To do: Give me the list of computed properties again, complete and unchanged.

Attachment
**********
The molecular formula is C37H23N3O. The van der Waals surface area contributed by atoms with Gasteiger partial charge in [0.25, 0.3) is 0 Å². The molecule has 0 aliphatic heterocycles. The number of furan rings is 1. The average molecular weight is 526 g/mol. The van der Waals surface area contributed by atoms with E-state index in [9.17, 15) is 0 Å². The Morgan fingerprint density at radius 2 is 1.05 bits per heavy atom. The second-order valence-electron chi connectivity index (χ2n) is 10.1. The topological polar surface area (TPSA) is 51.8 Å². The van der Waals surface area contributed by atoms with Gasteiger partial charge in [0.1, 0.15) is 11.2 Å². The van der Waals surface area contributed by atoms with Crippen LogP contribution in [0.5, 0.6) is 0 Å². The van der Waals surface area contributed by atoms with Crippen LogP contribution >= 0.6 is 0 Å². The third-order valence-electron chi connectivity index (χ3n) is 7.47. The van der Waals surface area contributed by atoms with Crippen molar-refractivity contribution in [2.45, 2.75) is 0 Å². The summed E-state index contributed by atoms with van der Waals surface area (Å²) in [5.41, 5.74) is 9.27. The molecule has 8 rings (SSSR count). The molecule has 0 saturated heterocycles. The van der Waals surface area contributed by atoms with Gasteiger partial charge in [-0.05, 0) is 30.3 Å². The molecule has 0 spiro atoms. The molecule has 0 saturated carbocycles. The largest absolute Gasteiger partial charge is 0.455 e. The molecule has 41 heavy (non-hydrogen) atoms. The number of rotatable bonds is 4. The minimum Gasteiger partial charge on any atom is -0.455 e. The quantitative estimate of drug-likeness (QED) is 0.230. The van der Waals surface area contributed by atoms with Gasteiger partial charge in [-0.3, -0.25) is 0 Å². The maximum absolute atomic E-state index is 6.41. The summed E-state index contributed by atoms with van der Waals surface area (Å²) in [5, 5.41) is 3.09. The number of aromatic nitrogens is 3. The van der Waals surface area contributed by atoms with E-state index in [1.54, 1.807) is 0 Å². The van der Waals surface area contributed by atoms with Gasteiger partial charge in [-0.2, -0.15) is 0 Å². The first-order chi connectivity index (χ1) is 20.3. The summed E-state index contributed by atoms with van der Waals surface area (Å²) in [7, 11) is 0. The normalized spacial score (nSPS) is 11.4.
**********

The molecular formula is C37H23N3O. The van der Waals surface area contributed by atoms with Gasteiger partial charge in [0.25, 0.3) is 0 Å². The molecule has 0 aliphatic heterocycles. The number of furan rings is 1. The average molecular weight is 526 g/mol. The van der Waals surface area contributed by atoms with E-state index in [9.17, 15) is 0 Å². The Morgan fingerprint density at radius 2 is 1.05 bits per heavy atom. The second-order valence-electron chi connectivity index (χ2n) is 10.1. The topological polar surface area (TPSA) is 51.8 Å². The van der Waals surface area contributed by atoms with Gasteiger partial charge in [0.1, 0.15) is 11.2 Å². The van der Waals surface area contributed by atoms with Crippen LogP contribution in [0.5, 0.6) is 0 Å². The van der Waals surface area contributed by atoms with Crippen LogP contribution >= 0.6 is 0 Å². The third-order valence-electron chi connectivity index (χ3n) is 7.47. The van der Waals surface area contributed by atoms with Crippen molar-refractivity contribution in [2.45, 2.75) is 0 Å². The summed E-state index contributed by atoms with van der Waals surface area (Å²) in [5.41, 5.74) is 9.27. The molecule has 8 rings (SSSR count). The molecule has 0 saturated heterocycles. The van der Waals surface area contributed by atoms with Gasteiger partial charge in [-0.05, 0) is 30.3 Å². The molecule has 0 spiro atoms. The molecule has 0 saturated carbocycles. The largest absolute Gasteiger partial charge is 0.455 e. The molecule has 41 heavy (non-hydrogen) atoms. The number of rotatable bonds is 4. The minimum Gasteiger partial charge on any atom is -0.455 e. The quantitative estimate of drug-likeness (QED) is 0.230. The van der Waals surface area contributed by atoms with Gasteiger partial charge in [-0.3, -0.25) is 0 Å². The maximum absolute atomic E-state index is 6.41. The summed E-state index contributed by atoms with van der Waals surface area (Å²) in [5, 5.41) is 3.09. The number of aromatic nitrogens is 3. The van der Waals surface area contributed by atoms with E-state index in [1.54, 1.807) is 0 Å². The van der Waals surface area contributed by atoms with Gasteiger partial charge in [-0.2, -0.15) is 0 Å². The first-order chi connectivity index (χ1) is 20.3. The summed E-state index contributed by atoms with van der Waals surface area (Å²) in [7, 11) is 0. The normalized spacial score (nSPS) is 11.4.